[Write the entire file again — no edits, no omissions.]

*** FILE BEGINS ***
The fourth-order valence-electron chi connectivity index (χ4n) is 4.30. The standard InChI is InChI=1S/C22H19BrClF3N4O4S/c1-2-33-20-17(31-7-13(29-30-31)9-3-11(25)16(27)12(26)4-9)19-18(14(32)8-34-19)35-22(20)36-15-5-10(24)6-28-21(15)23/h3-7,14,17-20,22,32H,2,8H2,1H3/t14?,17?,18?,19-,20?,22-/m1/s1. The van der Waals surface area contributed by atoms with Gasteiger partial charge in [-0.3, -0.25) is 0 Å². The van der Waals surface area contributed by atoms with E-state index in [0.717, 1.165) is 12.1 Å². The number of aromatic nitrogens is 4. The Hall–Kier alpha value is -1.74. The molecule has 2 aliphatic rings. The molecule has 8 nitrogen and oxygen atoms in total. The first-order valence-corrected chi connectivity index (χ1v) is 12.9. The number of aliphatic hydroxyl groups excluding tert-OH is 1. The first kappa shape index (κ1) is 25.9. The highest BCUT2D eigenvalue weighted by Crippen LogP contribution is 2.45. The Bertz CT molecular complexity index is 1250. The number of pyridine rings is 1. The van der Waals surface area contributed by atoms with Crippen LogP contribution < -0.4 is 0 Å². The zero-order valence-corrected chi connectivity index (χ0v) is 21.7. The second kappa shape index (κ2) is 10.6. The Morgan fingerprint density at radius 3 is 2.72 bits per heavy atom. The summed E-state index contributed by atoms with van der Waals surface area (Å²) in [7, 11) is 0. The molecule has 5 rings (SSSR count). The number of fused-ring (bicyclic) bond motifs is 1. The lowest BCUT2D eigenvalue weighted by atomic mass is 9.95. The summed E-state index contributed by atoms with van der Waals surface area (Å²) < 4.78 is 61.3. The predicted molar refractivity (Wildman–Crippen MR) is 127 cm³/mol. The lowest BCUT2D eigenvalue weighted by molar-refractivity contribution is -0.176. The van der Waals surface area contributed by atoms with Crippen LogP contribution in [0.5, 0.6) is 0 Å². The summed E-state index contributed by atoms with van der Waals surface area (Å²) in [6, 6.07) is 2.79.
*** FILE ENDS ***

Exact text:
The fourth-order valence-electron chi connectivity index (χ4n) is 4.30. The standard InChI is InChI=1S/C22H19BrClF3N4O4S/c1-2-33-20-17(31-7-13(29-30-31)9-3-11(25)16(27)12(26)4-9)19-18(14(32)8-34-19)35-22(20)36-15-5-10(24)6-28-21(15)23/h3-7,14,17-20,22,32H,2,8H2,1H3/t14?,17?,18?,19-,20?,22-/m1/s1. The van der Waals surface area contributed by atoms with Gasteiger partial charge in [-0.3, -0.25) is 0 Å². The van der Waals surface area contributed by atoms with E-state index in [0.717, 1.165) is 12.1 Å². The number of aromatic nitrogens is 4. The Hall–Kier alpha value is -1.74. The molecule has 2 aliphatic rings. The molecule has 8 nitrogen and oxygen atoms in total. The first-order valence-corrected chi connectivity index (χ1v) is 12.9. The number of aliphatic hydroxyl groups excluding tert-OH is 1. The first kappa shape index (κ1) is 25.9. The highest BCUT2D eigenvalue weighted by Crippen LogP contribution is 2.45. The Bertz CT molecular complexity index is 1250. The number of pyridine rings is 1. The van der Waals surface area contributed by atoms with Crippen LogP contribution < -0.4 is 0 Å². The zero-order valence-corrected chi connectivity index (χ0v) is 21.7. The second kappa shape index (κ2) is 10.6. The Morgan fingerprint density at radius 3 is 2.72 bits per heavy atom. The summed E-state index contributed by atoms with van der Waals surface area (Å²) in [7, 11) is 0. The molecule has 5 rings (SSSR count). The number of fused-ring (bicyclic) bond motifs is 1. The lowest BCUT2D eigenvalue weighted by atomic mass is 9.95. The summed E-state index contributed by atoms with van der Waals surface area (Å²) < 4.78 is 61.3. The predicted molar refractivity (Wildman–Crippen MR) is 127 cm³/mol. The lowest BCUT2D eigenvalue weighted by molar-refractivity contribution is -0.176. The van der Waals surface area contributed by atoms with Crippen LogP contribution in [0.5, 0.6) is 0 Å². The summed E-state index contributed by atoms with van der Waals surface area (Å²) in [6, 6.07) is 2.79.